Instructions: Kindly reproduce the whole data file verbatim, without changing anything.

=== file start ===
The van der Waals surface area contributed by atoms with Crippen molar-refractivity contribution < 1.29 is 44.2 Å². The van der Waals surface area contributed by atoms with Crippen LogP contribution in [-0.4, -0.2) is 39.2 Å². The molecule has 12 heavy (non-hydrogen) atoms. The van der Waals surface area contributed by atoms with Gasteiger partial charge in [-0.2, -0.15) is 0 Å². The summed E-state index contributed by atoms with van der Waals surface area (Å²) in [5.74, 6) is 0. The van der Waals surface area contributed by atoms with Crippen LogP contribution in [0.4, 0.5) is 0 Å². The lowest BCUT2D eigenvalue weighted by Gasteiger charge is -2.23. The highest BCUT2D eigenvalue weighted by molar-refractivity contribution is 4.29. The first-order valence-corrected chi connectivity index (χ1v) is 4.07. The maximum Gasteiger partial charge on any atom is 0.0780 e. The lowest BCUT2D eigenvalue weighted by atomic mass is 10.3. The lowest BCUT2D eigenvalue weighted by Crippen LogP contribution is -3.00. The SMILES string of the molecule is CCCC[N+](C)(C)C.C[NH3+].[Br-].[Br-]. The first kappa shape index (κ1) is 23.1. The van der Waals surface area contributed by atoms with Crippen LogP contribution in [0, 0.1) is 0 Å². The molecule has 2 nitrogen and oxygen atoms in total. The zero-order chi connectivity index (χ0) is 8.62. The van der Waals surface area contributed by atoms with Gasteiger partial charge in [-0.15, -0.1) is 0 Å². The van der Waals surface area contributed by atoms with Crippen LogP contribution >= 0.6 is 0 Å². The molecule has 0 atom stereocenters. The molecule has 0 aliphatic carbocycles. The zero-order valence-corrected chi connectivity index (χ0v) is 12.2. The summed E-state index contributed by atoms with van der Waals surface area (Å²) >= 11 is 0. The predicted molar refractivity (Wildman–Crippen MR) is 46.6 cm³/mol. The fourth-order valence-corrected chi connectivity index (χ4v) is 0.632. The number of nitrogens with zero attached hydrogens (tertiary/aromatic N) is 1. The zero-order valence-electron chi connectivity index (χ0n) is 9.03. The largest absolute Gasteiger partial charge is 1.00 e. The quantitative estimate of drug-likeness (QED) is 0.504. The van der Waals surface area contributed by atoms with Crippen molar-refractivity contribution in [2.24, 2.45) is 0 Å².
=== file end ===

The van der Waals surface area contributed by atoms with Crippen molar-refractivity contribution < 1.29 is 44.2 Å². The van der Waals surface area contributed by atoms with Crippen LogP contribution in [-0.4, -0.2) is 39.2 Å². The molecule has 12 heavy (non-hydrogen) atoms. The van der Waals surface area contributed by atoms with Gasteiger partial charge in [-0.2, -0.15) is 0 Å². The summed E-state index contributed by atoms with van der Waals surface area (Å²) in [5.74, 6) is 0. The van der Waals surface area contributed by atoms with Crippen LogP contribution in [0.4, 0.5) is 0 Å². The lowest BCUT2D eigenvalue weighted by Gasteiger charge is -2.23. The highest BCUT2D eigenvalue weighted by molar-refractivity contribution is 4.29. The first-order valence-corrected chi connectivity index (χ1v) is 4.07. The maximum Gasteiger partial charge on any atom is 0.0780 e. The lowest BCUT2D eigenvalue weighted by atomic mass is 10.3. The lowest BCUT2D eigenvalue weighted by Crippen LogP contribution is -3.00. The SMILES string of the molecule is CCCC[N+](C)(C)C.C[NH3+].[Br-].[Br-]. The first kappa shape index (κ1) is 23.1. The van der Waals surface area contributed by atoms with Crippen LogP contribution in [0, 0.1) is 0 Å². The molecule has 2 nitrogen and oxygen atoms in total. The zero-order chi connectivity index (χ0) is 8.62. The van der Waals surface area contributed by atoms with Gasteiger partial charge in [-0.15, -0.1) is 0 Å². The van der Waals surface area contributed by atoms with Crippen LogP contribution >= 0.6 is 0 Å². The molecule has 0 atom stereocenters. The molecule has 0 aliphatic carbocycles. The zero-order valence-corrected chi connectivity index (χ0v) is 12.2. The summed E-state index contributed by atoms with van der Waals surface area (Å²) >= 11 is 0. The predicted molar refractivity (Wildman–Crippen MR) is 46.6 cm³/mol. The fourth-order valence-corrected chi connectivity index (χ4v) is 0.632. The number of nitrogens with zero attached hydrogens (tertiary/aromatic N) is 1. The zero-order valence-electron chi connectivity index (χ0n) is 9.03. The largest absolute Gasteiger partial charge is 1.00 e. The quantitative estimate of drug-likeness (QED) is 0.504. The van der Waals surface area contributed by atoms with Crippen molar-refractivity contribution in [2.24, 2.45) is 0 Å².